Beirut, Lebanon – As Lebanon’s election frenzy cools, the country has awakened to a new chapter in its dizzying political history.
Following Sunday’s election result, there have been changes in the balance of power in the country’s 128-seat parliament and its fragile sectarian power-sharing system.
Legislators who for many decades were constant variables in Lebanon’s political equation were removed from office. Unsung faces, inspired by the country’s 2019 uprising, were cast and could now breathe new life into an often comatose political system.
But some of the electoral euphoria is already overshadowed by the problems that continue to plague Lebanon for a third year, particularly the economy.
The Lebanese pound, already decimated in value and 90 percent below the US dollar, has plunged further. Foreign exchange reserves at the Banque du Liban, or central bank, are shrinking, and gasoline and food prices continue to rise amid fears of fuel and wheat shortages.
Experts told Al Jazeera that while Lebanon’s election result marks a critical moment in the country’s turbulent history, what lies ahead could determine whether Lebanon has any chance of viability.
Allies let Hezbollah down
The powerful Shi’ite Hezbollah party, backed by Iran, did not lose any of its seats, but political allies who helped it maintain a parliamentary majority have suffered major blows, both from rival traditional political parties and a new anti-establishment opposition.
Notably, one Greek Orthodox seat and one Druze seat in key areas of influence in southern Lebanon went to anti-establishment opposition candidates: doctor Elias Jradeh and lawyer Firas Hamdan.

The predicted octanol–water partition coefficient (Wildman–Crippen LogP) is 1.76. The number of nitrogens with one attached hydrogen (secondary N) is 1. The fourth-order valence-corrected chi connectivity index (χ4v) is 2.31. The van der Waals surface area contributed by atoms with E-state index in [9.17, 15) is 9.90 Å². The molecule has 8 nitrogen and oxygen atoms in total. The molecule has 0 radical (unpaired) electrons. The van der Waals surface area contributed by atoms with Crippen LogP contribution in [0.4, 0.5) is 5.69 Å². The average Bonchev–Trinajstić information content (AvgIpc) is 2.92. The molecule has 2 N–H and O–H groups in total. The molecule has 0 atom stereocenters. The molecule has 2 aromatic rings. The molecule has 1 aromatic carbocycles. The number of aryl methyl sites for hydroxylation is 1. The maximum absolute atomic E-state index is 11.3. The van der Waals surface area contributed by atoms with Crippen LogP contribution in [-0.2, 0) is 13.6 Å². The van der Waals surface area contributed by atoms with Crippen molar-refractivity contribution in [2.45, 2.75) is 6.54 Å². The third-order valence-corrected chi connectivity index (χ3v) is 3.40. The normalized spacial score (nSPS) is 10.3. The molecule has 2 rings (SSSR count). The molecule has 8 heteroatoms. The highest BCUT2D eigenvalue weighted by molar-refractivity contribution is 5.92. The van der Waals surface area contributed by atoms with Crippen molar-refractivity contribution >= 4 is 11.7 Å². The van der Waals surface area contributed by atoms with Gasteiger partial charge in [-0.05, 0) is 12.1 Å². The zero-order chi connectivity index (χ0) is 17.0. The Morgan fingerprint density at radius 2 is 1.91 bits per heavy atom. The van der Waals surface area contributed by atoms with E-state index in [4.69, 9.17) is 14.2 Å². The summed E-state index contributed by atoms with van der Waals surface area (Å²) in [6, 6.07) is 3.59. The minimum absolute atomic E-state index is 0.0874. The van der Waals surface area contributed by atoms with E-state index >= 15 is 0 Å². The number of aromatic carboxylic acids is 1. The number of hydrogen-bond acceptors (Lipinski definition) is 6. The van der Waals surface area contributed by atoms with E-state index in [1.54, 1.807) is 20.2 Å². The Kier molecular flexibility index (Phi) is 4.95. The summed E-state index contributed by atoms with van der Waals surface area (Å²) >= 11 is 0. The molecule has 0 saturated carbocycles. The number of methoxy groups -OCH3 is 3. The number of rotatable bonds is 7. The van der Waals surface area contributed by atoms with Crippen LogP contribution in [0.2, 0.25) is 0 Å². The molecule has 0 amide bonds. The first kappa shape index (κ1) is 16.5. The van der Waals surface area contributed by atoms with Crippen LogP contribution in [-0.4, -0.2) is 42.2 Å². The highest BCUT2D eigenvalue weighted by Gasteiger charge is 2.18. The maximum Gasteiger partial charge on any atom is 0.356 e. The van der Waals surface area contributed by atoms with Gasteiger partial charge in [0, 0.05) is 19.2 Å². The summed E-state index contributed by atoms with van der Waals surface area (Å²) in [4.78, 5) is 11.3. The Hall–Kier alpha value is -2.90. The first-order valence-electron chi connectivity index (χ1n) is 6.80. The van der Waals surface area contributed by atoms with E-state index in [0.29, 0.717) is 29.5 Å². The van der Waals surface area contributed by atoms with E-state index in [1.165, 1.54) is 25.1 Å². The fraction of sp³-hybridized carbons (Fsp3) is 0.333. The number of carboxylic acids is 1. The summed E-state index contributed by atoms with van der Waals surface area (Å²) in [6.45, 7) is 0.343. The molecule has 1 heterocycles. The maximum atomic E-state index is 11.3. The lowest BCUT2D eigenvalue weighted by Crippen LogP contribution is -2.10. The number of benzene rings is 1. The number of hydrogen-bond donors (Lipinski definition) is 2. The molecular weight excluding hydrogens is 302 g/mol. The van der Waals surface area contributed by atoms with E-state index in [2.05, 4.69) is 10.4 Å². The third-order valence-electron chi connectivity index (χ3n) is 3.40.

Hezbollah’s main Christian political ally, the Free Patriotic Movement, is no longer the largest Christian party.
However, neither Hezbollah nor the Free Patriotic Movement have conceded defeat, and both have declared the elections a victory.
While political alliances in Lebanon may be fluid, experts say the vote was a major blow to the once-dominant Christian party.
“I think the Aunists [Free Patriotic Movement] they will have to admit that they have objectively lost, even if they are trying to turn it around,” Arab Reform Initiative executive director Nadim Houry told Al Jazeera.
Hezbollah’s broad alliances were “weak and fragile,” and elections were a way to show loyalty, explained Carnegie Middle East Research Fellow Mohanad Hage Ali.
The election results could also indicate shifts in public opinion among Shia voters, the researcher said, explaining that “alternative Shia votes” could have opted for candidates outside the Hezbollah political alliance.
“[Hezbollah] they did not want to vote outside of their own political choice, and did everything to intimidate voters, candidates and their representatives in their constituencies,” Hage Ali told Al Jazeera, citing numerous statements by Lebanese election observers about the Shiite party.